When Boyle had first told her about Miller’s ‘talents,’ she’d been cynical. Now she was desperate. They needed a break in this case – and if Miller could help them, she’d put aside her skepticism. I can’t believe I’m actually going to do this; I thought Boyle was full of shit – and now I’m about to try to convince this woman to look at photographs of missing girls in hopes she can come up with something useful.
Coming to a decision, she pushed her coffee cup aside and tapped the envelope she’d placed on the table.
“Mrs. Miller, I know this is a lot to ask, but we need your help. Several young women have been reported missing over the past few months. They seem to have several things in common. We’d like you to take a look at their photos. We… um… well, we have a few of their personal items, things supplied by the families… we’d like you to look at those, too. Give us your impressions.”
Cassandra picked at the cuticle of her thumb, a nervous habit she’d never been able to break. “You think those girls are dead, don’t you?”
Rollins placed his fork on his empty plate. “Yes ma’am, I’m afraid we do. But we can’t seem to figure out the where, the who or the why of it.” He frowned. “We weren’t keen on coming to visit you. If you want to know the truth, I’ve never been one for this hocus pocus baloney.”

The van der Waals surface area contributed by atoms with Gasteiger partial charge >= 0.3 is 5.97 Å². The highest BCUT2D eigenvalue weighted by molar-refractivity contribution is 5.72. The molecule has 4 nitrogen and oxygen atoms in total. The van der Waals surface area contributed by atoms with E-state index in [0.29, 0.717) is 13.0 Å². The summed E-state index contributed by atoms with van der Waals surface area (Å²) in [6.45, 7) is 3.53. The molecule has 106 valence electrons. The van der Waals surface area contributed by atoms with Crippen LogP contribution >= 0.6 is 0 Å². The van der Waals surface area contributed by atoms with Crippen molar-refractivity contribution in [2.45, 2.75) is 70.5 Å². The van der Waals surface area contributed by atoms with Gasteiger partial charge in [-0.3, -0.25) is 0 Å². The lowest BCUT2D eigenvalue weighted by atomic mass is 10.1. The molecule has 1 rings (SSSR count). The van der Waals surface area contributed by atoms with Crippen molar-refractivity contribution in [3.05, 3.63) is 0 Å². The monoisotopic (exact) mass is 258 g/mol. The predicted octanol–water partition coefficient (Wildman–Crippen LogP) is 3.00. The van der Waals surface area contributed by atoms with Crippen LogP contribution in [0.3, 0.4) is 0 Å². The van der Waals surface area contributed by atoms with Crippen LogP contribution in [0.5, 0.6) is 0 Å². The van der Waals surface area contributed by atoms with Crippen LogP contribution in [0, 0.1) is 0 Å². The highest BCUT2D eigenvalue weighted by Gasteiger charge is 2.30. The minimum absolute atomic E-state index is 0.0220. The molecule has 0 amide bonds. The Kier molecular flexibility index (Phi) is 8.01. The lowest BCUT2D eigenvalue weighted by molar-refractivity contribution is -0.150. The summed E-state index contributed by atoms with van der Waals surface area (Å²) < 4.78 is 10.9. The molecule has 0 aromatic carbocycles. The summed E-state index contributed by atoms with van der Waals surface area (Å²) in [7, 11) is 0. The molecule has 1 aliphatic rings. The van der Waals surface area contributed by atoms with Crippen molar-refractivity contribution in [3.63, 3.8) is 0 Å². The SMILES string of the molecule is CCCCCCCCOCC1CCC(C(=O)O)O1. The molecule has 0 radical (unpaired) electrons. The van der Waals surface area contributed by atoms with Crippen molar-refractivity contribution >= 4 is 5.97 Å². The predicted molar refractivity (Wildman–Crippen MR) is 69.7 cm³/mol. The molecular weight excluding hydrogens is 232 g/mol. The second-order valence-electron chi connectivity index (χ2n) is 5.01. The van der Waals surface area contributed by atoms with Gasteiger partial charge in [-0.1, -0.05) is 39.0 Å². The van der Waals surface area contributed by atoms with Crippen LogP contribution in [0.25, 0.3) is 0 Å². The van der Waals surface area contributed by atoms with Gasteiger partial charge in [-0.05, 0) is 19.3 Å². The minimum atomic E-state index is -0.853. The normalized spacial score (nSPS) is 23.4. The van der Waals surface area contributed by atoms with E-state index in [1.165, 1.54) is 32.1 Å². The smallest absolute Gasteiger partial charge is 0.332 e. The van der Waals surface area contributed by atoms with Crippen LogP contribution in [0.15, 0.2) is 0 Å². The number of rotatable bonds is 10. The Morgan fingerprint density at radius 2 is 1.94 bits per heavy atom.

“Frank, please,” muttered Ridgely. She looked directly into Cassandra’s eyes. “Boyle told us that you were the one who told him to dig up the basement of Mary Dickerson’s next door neighbor. When they did, they found Mary’s remains beneath the dirt floor.
“How did you know that, Mrs. Miller? Boyle told us you held the photograph of Mary Dickerson in your hands… and you just knew. How did you know?”
The worried cuticle of Cassandra’s thumb began to bleed and she quickly brought it to her mouth, sucking away the little bit of blood. When it stopped bleeding, she sighed. “I don’t think I can explain it except to say I have a gift.”
“A gift?” repeated Rollins.
“Yes sir, that’s what my grandmother called it. She had it, too. It sometimes seems more like a curse. I don’t mind telling you that a lot of the stuff I see, I wish I didn’t… like that poor girl’s bones laying beneath that creep’s floor, just crying out for someone to find them. I sure wish I hadn’t had to see that!”
“I wonder,” said Ridgely, her voice thoughtful, “if your grandmother wasn’t right. In some sense, it is a gift. You brought justice to that girl, and closure to her family. If that isn’t a gift, I don’t know what is.”
“Well, Lieutenant, it’s a mighty expensive one.”
“The best gifts often are.” Ridgely pushed the large envelope across the table toward Cassandra. “Inside this envelope are the photos and personal effects we’d like you to look at.”
“Not now. I can’t look at those now. If I do this, I’d rather wait until my girls’ daddy gets home from work and can keep watch over them. If I start looking at those things and get upset, there won’t be anyone to keep track of my children.” Tears suddenly welled up in Cassandra’s eyes and she rubbed a shaky hand across her forehead.
“Dear God, I thought I was done with you people! I promised my husband I wouldn’t get involved in another case. You don’t know… you can’t… how much this sort of thing takes out of me.”